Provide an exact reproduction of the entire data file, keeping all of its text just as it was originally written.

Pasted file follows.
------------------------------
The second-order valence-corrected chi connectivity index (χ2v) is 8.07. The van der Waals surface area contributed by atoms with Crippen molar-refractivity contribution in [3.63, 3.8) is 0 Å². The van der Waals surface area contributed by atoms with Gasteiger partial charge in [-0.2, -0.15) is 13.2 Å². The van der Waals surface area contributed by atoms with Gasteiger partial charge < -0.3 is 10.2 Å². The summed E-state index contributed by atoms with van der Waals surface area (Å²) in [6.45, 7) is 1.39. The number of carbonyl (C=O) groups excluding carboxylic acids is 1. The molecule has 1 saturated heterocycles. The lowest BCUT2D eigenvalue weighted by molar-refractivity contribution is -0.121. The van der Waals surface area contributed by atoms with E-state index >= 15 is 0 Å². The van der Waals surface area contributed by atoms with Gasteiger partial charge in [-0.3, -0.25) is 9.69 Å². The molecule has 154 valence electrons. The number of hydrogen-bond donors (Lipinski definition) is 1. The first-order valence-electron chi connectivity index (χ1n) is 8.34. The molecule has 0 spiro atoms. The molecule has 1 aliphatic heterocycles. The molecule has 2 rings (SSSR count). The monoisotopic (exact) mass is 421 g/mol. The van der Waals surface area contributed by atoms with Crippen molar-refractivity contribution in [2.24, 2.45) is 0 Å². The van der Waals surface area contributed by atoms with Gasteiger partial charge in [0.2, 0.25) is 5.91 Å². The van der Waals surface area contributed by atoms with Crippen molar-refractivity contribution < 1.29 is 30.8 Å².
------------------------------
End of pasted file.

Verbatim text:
The second-order valence-corrected chi connectivity index (χ2v) is 8.07. The van der Waals surface area contributed by atoms with Crippen molar-refractivity contribution in [3.63, 3.8) is 0 Å². The van der Waals surface area contributed by atoms with Gasteiger partial charge in [-0.2, -0.15) is 13.2 Å². The van der Waals surface area contributed by atoms with Gasteiger partial charge < -0.3 is 10.2 Å². The summed E-state index contributed by atoms with van der Waals surface area (Å²) in [6.45, 7) is 1.39. The number of carbonyl (C=O) groups excluding carboxylic acids is 1. The molecule has 1 saturated heterocycles. The lowest BCUT2D eigenvalue weighted by molar-refractivity contribution is -0.121. The van der Waals surface area contributed by atoms with E-state index >= 15 is 0 Å². The van der Waals surface area contributed by atoms with Gasteiger partial charge in [-0.3, -0.25) is 9.69 Å². The molecule has 154 valence electrons. The number of hydrogen-bond donors (Lipinski definition) is 1. The first-order valence-electron chi connectivity index (χ1n) is 8.34. The molecule has 0 spiro atoms. The molecule has 1 aliphatic heterocycles. The molecule has 2 rings (SSSR count). The monoisotopic (exact) mass is 421 g/mol. The van der Waals surface area contributed by atoms with Crippen molar-refractivity contribution in [2.24, 2.45) is 0 Å². The van der Waals surface area contributed by atoms with Gasteiger partial charge in [0.2, 0.25) is 5.91 Å². The van der Waals surface area contributed by atoms with Crippen molar-refractivity contribution < 1.29 is 30.8 Å².